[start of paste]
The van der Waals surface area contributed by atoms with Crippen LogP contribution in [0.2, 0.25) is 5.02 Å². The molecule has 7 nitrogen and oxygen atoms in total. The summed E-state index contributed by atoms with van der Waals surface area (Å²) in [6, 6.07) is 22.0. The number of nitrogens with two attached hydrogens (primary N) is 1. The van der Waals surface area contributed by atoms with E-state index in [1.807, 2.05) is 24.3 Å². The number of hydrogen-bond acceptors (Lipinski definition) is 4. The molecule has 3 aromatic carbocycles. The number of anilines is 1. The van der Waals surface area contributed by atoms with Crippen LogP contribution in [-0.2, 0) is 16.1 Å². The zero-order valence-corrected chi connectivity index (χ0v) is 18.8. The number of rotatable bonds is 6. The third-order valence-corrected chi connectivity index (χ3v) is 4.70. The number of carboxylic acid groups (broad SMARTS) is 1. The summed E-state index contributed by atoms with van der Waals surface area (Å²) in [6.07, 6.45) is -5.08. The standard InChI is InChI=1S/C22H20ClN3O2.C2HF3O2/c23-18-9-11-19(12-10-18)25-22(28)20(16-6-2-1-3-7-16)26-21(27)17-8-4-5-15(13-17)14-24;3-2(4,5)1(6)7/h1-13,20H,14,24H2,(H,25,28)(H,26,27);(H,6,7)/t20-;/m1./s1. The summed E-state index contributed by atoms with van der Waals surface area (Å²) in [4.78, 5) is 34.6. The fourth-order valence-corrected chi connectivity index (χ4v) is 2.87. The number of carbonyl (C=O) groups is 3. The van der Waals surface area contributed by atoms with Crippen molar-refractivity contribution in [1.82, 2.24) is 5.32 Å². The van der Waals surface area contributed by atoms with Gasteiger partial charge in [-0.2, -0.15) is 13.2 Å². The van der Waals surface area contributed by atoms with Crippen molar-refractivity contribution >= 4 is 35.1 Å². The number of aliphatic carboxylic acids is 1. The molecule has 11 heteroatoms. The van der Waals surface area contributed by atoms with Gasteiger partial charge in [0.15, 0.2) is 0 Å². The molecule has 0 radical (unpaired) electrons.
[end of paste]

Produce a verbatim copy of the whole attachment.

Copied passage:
The van der Waals surface area contributed by atoms with Crippen LogP contribution in [0.2, 0.25) is 5.02 Å². The molecule has 7 nitrogen and oxygen atoms in total. The summed E-state index contributed by atoms with van der Waals surface area (Å²) in [6, 6.07) is 22.0. The number of nitrogens with two attached hydrogens (primary N) is 1. The van der Waals surface area contributed by atoms with E-state index in [1.807, 2.05) is 24.3 Å². The number of hydrogen-bond acceptors (Lipinski definition) is 4. The molecule has 3 aromatic carbocycles. The number of anilines is 1. The van der Waals surface area contributed by atoms with Crippen LogP contribution in [-0.2, 0) is 16.1 Å². The zero-order valence-corrected chi connectivity index (χ0v) is 18.8. The number of rotatable bonds is 6. The third-order valence-corrected chi connectivity index (χ3v) is 4.70. The number of carboxylic acid groups (broad SMARTS) is 1. The summed E-state index contributed by atoms with van der Waals surface area (Å²) in [6.07, 6.45) is -5.08. The standard InChI is InChI=1S/C22H20ClN3O2.C2HF3O2/c23-18-9-11-19(12-10-18)25-22(28)20(16-6-2-1-3-7-16)26-21(27)17-8-4-5-15(13-17)14-24;3-2(4,5)1(6)7/h1-13,20H,14,24H2,(H,25,28)(H,26,27);(H,6,7)/t20-;/m1./s1. The summed E-state index contributed by atoms with van der Waals surface area (Å²) in [4.78, 5) is 34.6. The fourth-order valence-corrected chi connectivity index (χ4v) is 2.87. The number of carbonyl (C=O) groups is 3. The van der Waals surface area contributed by atoms with Crippen molar-refractivity contribution in [1.82, 2.24) is 5.32 Å². The van der Waals surface area contributed by atoms with Gasteiger partial charge in [-0.2, -0.15) is 13.2 Å². The van der Waals surface area contributed by atoms with Crippen molar-refractivity contribution >= 4 is 35.1 Å². The number of aliphatic carboxylic acids is 1. The molecule has 11 heteroatoms. The van der Waals surface area contributed by atoms with Gasteiger partial charge in [0.15, 0.2) is 0 Å². The molecule has 0 radical (unpaired) electrons.